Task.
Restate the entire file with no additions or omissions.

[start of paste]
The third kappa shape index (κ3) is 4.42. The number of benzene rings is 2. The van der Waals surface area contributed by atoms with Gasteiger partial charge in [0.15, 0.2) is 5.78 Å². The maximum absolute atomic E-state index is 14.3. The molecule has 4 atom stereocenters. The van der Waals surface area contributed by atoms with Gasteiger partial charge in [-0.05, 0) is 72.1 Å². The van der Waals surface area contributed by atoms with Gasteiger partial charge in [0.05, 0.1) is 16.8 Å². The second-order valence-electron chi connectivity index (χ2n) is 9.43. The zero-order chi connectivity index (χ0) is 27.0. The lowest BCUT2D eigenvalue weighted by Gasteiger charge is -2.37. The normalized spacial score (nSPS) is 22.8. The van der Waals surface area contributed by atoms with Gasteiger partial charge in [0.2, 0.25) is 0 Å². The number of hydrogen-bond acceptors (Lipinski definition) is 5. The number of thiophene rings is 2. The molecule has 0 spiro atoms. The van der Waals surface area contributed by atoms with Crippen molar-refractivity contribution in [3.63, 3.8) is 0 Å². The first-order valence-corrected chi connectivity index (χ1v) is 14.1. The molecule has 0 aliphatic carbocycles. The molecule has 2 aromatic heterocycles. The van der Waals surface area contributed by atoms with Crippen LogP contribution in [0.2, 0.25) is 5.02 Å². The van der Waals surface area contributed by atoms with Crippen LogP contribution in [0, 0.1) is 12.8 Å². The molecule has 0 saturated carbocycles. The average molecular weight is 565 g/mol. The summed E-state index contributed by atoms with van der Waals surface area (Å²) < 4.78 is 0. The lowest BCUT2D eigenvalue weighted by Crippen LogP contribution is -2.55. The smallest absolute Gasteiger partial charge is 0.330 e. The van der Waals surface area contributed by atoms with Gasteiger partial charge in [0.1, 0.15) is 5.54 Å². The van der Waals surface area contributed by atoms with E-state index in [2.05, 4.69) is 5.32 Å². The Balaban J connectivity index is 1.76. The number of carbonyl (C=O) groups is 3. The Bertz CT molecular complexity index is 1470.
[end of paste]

The third kappa shape index (κ3) is 4.42. The number of benzene rings is 2. The van der Waals surface area contributed by atoms with Gasteiger partial charge in [0.15, 0.2) is 5.78 Å². The maximum absolute atomic E-state index is 14.3. The molecule has 4 atom stereocenters. The van der Waals surface area contributed by atoms with Gasteiger partial charge in [-0.05, 0) is 72.1 Å². The van der Waals surface area contributed by atoms with Gasteiger partial charge in [0.05, 0.1) is 16.8 Å². The second-order valence-electron chi connectivity index (χ2n) is 9.43. The zero-order chi connectivity index (χ0) is 27.0. The lowest BCUT2D eigenvalue weighted by Gasteiger charge is -2.37. The normalized spacial score (nSPS) is 22.8. The van der Waals surface area contributed by atoms with Gasteiger partial charge in [0.2, 0.25) is 0 Å². The number of hydrogen-bond acceptors (Lipinski definition) is 5. The number of thiophene rings is 2. The molecule has 0 spiro atoms. The van der Waals surface area contributed by atoms with Crippen molar-refractivity contribution in [3.63, 3.8) is 0 Å². The first-order valence-corrected chi connectivity index (χ1v) is 14.1. The molecule has 0 aliphatic carbocycles. The molecule has 2 aromatic heterocycles. The van der Waals surface area contributed by atoms with Crippen LogP contribution in [0.2, 0.25) is 5.02 Å². The van der Waals surface area contributed by atoms with Crippen LogP contribution in [0, 0.1) is 12.8 Å². The molecule has 0 saturated carbocycles. The average molecular weight is 565 g/mol. The summed E-state index contributed by atoms with van der Waals surface area (Å²) < 4.78 is 0. The lowest BCUT2D eigenvalue weighted by Crippen LogP contribution is -2.55. The smallest absolute Gasteiger partial charge is 0.330 e. The van der Waals surface area contributed by atoms with Gasteiger partial charge in [0.1, 0.15) is 5.54 Å². The van der Waals surface area contributed by atoms with E-state index in [2.05, 4.69) is 5.32 Å². The Balaban J connectivity index is 1.76. The number of carbonyl (C=O) groups is 3. The Bertz CT molecular complexity index is 1470.